Kathmandu– On 12th May, the Ministry of Forest and Environment registered a bill in the parliament to amend and integrate the existing Environment Protection Act (EPA) of Nepal. But the environmental experts, professionals, scientists and practitioners expressed their concern regarding some of the provisions in the bill that is supposed to replace the Environment Protection Act of Nepal 1996. The major concern is with the provision that the federal and province government can appoint any government officer as an environmental inspector to monitor the effective implementation of activities, mandated by the Environmental Impact Assessment (EIA) report, for monitoring and supervision of the effective enforcement of the pollution control and environmental protection standards. They argue that all government officers do not have technical knowledge and capacity for environmental monitoring and management which may exacerbate the current trend of environmental degradation in Nepal and, thus, this provision should be amended. However, the amendment will only take place if an amendment to that bill is offered by any Member of the Parliament and supported by the majority. Fortunately, the door is now open for registering the amendments as the proposal to rethink on the provisions of this bill has been passed by the majority today.
Considering the current status of environmental democracy in Nepal, the concern raised by environmentalists regarding this bill sounds reasonable, and the amendment is necessary to ensure the right of all citizen to live in a clean and healthy environment as mandated by the Constitution of Nepal. Environmental democracy is about preserving the health of the community and environment and is rooted in the idea that meaningful public participation ensures fair and equitable resource use. It is based on three fundamental and mutually reinforcing rights: access to information on environmental quality and problems, meaningful participation in decision-making, and the ability to demand the enforcement of environmental laws or compensation for damages.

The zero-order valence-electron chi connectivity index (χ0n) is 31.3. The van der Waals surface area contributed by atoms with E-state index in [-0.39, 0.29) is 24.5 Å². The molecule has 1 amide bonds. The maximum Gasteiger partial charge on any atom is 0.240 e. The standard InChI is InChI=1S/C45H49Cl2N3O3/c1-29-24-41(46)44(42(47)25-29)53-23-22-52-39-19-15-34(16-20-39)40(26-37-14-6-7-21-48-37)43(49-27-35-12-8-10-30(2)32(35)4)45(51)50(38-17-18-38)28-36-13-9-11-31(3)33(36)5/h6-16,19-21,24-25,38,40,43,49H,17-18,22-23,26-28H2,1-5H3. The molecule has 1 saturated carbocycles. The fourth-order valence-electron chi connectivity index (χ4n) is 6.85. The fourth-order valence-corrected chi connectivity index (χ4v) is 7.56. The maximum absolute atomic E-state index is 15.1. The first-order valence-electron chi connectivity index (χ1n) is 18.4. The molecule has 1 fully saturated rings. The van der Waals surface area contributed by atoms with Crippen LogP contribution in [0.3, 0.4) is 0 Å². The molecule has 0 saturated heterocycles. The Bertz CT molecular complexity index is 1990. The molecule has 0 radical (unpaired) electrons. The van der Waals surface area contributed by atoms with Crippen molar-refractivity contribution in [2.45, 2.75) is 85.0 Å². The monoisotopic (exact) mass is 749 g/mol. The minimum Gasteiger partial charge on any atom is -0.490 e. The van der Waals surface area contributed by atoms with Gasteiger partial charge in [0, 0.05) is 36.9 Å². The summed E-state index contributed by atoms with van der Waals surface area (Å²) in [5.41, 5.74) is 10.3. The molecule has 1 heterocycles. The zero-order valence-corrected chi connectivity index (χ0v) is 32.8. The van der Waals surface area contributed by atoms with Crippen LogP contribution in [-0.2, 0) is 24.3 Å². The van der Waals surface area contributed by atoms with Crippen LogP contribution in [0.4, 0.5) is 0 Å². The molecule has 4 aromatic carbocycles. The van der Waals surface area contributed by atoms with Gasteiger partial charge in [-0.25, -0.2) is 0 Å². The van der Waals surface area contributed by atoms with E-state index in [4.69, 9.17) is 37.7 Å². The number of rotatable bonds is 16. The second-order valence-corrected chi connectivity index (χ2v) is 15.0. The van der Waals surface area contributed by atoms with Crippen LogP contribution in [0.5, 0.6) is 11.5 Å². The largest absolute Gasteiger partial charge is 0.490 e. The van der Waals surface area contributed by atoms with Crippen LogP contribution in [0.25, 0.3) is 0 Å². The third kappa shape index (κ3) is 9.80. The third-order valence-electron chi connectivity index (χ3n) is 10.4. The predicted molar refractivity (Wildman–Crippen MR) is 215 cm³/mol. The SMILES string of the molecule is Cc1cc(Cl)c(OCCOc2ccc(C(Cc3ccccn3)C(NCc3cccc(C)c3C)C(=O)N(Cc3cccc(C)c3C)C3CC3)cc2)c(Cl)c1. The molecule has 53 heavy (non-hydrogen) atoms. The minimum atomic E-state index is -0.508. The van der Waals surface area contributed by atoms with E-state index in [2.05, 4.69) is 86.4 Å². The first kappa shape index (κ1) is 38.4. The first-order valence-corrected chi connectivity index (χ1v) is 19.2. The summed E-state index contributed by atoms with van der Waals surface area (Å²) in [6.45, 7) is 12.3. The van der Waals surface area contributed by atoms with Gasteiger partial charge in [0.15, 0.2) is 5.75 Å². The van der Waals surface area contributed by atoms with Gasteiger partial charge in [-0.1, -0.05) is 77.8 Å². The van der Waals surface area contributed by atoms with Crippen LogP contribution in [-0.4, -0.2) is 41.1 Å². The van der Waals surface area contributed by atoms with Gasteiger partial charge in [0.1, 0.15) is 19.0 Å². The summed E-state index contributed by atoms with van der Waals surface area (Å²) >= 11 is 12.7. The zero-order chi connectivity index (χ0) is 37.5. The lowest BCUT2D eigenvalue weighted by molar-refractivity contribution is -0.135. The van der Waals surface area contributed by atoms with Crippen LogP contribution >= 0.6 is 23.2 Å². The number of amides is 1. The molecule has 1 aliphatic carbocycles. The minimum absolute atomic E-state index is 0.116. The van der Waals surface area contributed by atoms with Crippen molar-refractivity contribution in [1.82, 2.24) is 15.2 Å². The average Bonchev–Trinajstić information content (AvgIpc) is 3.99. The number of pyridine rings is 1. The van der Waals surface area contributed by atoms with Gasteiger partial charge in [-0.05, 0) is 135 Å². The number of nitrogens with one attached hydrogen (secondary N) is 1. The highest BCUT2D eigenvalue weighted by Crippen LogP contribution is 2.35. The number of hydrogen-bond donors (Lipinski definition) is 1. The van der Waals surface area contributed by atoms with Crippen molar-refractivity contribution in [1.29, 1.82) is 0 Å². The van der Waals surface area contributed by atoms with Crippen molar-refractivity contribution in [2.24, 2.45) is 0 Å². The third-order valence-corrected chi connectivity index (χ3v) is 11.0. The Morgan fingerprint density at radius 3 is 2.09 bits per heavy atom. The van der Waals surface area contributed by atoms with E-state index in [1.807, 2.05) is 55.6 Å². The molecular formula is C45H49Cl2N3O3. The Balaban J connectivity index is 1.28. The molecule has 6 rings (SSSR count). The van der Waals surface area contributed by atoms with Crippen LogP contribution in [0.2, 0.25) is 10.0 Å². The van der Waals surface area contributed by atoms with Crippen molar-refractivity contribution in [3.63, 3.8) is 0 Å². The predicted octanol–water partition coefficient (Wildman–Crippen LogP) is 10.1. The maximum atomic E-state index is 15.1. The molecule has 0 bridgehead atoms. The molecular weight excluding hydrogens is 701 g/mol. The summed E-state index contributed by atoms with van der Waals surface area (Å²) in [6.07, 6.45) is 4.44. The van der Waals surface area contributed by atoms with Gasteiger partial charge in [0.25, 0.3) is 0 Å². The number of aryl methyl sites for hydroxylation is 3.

An index-based measurement of environmental democracy developed by The Access Initiative and The World Resource Institute ranks Nepal on 65th position and shows that Nepal is doing well in justice pillar but poor in transparency and public participation. For instance, people have the right to access to environmental information but the government is not obliged to make the information available to the public. Similarly, the environmental law provides an opportunity for the public to have their say in the environmental decision making, but the public input is seldom taken into account.
The government can strengthen all three pillars of environmental democracy only if it has sufficient human resources that have the ability to generate data on environmental quality and problems, provide solution to them, fairly engage people in environmental decision making and have strong science-based knowledge on the possible loss and damage incurred by the environmental problems. This cannot be expected from a general government officer. Thus, when there are already 19 environmental inspectors from technical background in place at the Department of Environment appointed through the Public Service Commission, the proposed bill should have taken this opportunity to expand the number of such technical human resources to be deployed at provincial and local level for the protection of the community and environmental health.